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December 12, 1952 - Image 4

Resource type:
Michigan Daily, 1952-12-12

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FB..UAI, D EL BER12, 1952

top 1 dote


Daily Managing Editor
T HeE HAS BEEN something of an un-
dercurrent of suspicion about campus
that the Young Progressives are the victims
of a deliberate and unwarranted policy of
persecution by the Student Affairs Commit-
tee in the wake of Tuesday's SAC ruling on
the yP's.
It would seem that a thorough familiarity
with the facts and rationale behind the de-
cision should dissipate any latent distrust
of it.
The Young Progressives have in their
short but turbulent history been remarkable
chiefly for creating a stir far out of propor-.
-tion to theirnumbers, and a persistent dis-
regard for normal procedures in carrying
on their routine business. And, ironically
enough, the ruckus they create seems to
have grown in an inverse relationship to a
dwindling membership.'
The group was organized in early 1948
as the' Wallace Progressives, and duly se-
cured SAC recognition on March 29 of
that year. During that election, interest in
the group reached a peak which has not
been approached since present members
-say that membership hit 300. This figure
undoubtedly included quite a few vague
peripheral associates, but is at least sig-
nificant that at first YP involved more
than a handful.
After the iational Progressive fiasco In
1948, membership took a sharp drop-and
the group began to run afoul of the Office of
Student Affairs.
Throughout this era of their development,
the record shows a series of petty Infractions
of procedural rules.
Then, In the summer of 1950, came the
first serious run-in with SAC. A member-
ship list of 31 was turned in; of these, only
six were enrolled in the summer session.
Further, the group had called an open all-,
campus forum on Korea in The Daily with-
out obtaining permission for this.
- Gordon MacDougall, who ended his stor-
rmy campus career this fall, testified before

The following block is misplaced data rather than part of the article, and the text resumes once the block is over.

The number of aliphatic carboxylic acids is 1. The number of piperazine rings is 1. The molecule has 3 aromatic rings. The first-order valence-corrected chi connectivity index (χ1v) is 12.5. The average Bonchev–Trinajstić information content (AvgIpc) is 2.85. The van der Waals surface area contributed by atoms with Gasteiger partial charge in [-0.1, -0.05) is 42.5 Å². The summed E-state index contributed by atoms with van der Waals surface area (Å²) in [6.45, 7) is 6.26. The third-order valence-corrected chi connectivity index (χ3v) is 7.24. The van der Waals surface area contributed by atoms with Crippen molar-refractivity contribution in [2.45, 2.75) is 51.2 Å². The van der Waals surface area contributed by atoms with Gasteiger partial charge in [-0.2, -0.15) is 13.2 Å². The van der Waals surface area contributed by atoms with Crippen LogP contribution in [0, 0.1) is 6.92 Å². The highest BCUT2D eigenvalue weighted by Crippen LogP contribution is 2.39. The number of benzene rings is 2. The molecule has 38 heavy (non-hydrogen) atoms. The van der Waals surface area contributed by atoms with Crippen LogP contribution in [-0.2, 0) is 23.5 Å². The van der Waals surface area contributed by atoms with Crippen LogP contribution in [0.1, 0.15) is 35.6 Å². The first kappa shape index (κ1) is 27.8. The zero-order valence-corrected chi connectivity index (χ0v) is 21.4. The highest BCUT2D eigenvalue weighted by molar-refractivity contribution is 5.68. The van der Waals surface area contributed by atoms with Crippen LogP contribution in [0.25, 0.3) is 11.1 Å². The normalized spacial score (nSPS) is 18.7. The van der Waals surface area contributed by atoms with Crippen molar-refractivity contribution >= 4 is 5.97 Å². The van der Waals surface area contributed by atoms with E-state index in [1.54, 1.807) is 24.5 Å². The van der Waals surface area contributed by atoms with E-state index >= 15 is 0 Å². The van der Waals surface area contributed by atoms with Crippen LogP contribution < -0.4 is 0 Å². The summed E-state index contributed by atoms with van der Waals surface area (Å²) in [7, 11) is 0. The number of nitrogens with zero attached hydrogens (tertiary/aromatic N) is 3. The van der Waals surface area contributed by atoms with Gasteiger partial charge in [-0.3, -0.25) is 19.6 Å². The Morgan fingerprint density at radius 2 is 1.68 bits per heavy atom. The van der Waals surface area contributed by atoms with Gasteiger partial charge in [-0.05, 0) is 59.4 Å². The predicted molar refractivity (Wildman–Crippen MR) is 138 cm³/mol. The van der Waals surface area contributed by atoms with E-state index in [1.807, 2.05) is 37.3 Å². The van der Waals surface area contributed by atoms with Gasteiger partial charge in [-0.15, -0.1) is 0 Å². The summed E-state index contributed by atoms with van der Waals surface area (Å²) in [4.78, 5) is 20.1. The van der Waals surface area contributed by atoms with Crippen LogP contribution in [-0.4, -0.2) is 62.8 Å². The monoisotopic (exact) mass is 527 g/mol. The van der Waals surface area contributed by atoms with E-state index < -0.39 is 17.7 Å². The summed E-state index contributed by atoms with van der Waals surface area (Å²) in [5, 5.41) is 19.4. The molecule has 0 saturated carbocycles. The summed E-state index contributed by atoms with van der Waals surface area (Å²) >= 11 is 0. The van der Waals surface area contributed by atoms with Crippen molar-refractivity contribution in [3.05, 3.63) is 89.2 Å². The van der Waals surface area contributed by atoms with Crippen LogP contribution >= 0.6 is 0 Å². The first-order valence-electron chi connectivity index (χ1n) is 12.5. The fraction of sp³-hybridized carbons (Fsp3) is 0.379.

SAC that The Daily story on the public
forum was "a mistake." However, a state-
inent from The Daily reporter attested that
MacDougall had specifically asked for pub-
licity on the affair, and bad emphasized
that it was to be public.
On these grounds, a one-semester suspen-
sion was imposed on YP by SAC.
After serving its sentence, YJ? reappeared
in the spring of 1951, and resumed its sprite-
ly activities.
An uneasy truce existed between the
University and YP for the next year, but
with last spring's wave of Lecture Commit.
tee bannings, hostilities broke out anew.,
YP speaker Arthur McPhaul was banned
in,early March by a Lecture Committee sud-
denly turned vigilante in an extended in-
terpretation of the Regents by-law on speak-
ers. Next, the committee refused to consid-
er a petition for deposed UAW leader Wil-
liam Hood pending a review of the group's
At that point, SAC rose to the defense of
its wayward charge, wrote to the Lecture
Committee that YP was still a recognized

student organization, and should not be de-
prived of its rights without a hearing.
The Lecture Committee replied by for-
warding the charges of irresponsibility via
President Harlan H. Hatcher to SAC. On
June 5, they were cleared, but given five
suggestions to improve internal procedures
which had proved at the time of the
hearing haphazard in the extreme.
Beginning two weeks ago, a review was
conducted to see if the procedural arrange-
ments had improved. Again, a parcel of slip-
shod operating habits were revealed:
1) The constitution requires that officers
(six) be elected at the beginning of the year.
Not only had the group failed to elect new
officers, but they hadn't bothered to replace
three who left school this fall,
2) Only two meetings had been held,
in spite of a YP by-law which calls for
gatherings every other week. Two other
times, a meeting was called, but there
was no quorum.
3) Minutes were not kept; the chairman
transcribed the happenings later from mem-
ory, omitting a number of key points.
4) The minutes for four years' previous
meetings were allegedly misplaced over the
There were also several points on which
the YP testimony was at best highly dubious:
1) Marge Buckley, the chairman, declared
that 40 had attended the first meeting. The
reporter at the meeting stated there were
no more than 25.
2) Miss Buckley testified that Howard
Fast was invited to speak by a vote of
the group. The reporter, to the best of his
recollection, said that .Fast "might have
been discussed" but was never voted on.